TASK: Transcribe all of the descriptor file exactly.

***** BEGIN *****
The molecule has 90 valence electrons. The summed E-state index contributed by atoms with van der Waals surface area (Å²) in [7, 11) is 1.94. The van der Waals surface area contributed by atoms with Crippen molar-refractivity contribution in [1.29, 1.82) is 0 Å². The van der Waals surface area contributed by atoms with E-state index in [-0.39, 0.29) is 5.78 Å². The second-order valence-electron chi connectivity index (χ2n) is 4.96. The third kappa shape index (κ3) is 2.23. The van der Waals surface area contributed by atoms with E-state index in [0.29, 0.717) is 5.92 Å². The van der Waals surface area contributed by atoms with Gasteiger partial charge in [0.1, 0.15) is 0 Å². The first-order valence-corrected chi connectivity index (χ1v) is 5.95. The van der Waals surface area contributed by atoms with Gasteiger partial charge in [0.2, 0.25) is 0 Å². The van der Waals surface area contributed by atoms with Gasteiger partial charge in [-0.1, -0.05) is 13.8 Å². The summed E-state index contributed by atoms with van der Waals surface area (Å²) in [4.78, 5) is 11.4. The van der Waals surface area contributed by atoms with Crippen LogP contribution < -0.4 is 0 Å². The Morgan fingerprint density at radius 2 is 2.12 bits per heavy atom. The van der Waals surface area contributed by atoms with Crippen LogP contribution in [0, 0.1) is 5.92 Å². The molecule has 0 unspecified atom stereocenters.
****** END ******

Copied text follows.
The molecule has 90 valence electrons. The summed E-state index contributed by atoms with van der Waals surface area (Å²) in [7, 11) is 1.94. The van der Waals surface area contributed by atoms with Crippen molar-refractivity contribution in [1.29, 1.82) is 0 Å². The van der Waals surface area contributed by atoms with E-state index in [-0.39, 0.29) is 5.78 Å². The second-order valence-electron chi connectivity index (χ2n) is 4.96. The third kappa shape index (κ3) is 2.23. The van der Waals surface area contributed by atoms with E-state index in [0.29, 0.717) is 5.92 Å². The van der Waals surface area contributed by atoms with Gasteiger partial charge in [0.1, 0.15) is 0 Å². The first-order valence-corrected chi connectivity index (χ1v) is 5.95. The van der Waals surface area contributed by atoms with Gasteiger partial charge in [0.2, 0.25) is 0 Å². The van der Waals surface area contributed by atoms with Gasteiger partial charge in [-0.1, -0.05) is 13.8 Å². The summed E-state index contributed by atoms with van der Waals surface area (Å²) in [4.78, 5) is 11.4. The van der Waals surface area contributed by atoms with Crippen LogP contribution < -0.4 is 0 Å². The Morgan fingerprint density at radius 2 is 2.12 bits per heavy atom. The van der Waals surface area contributed by atoms with Crippen LogP contribution in [0, 0.1) is 5.92 Å². The molecule has 0 unspecified atom stereocenters.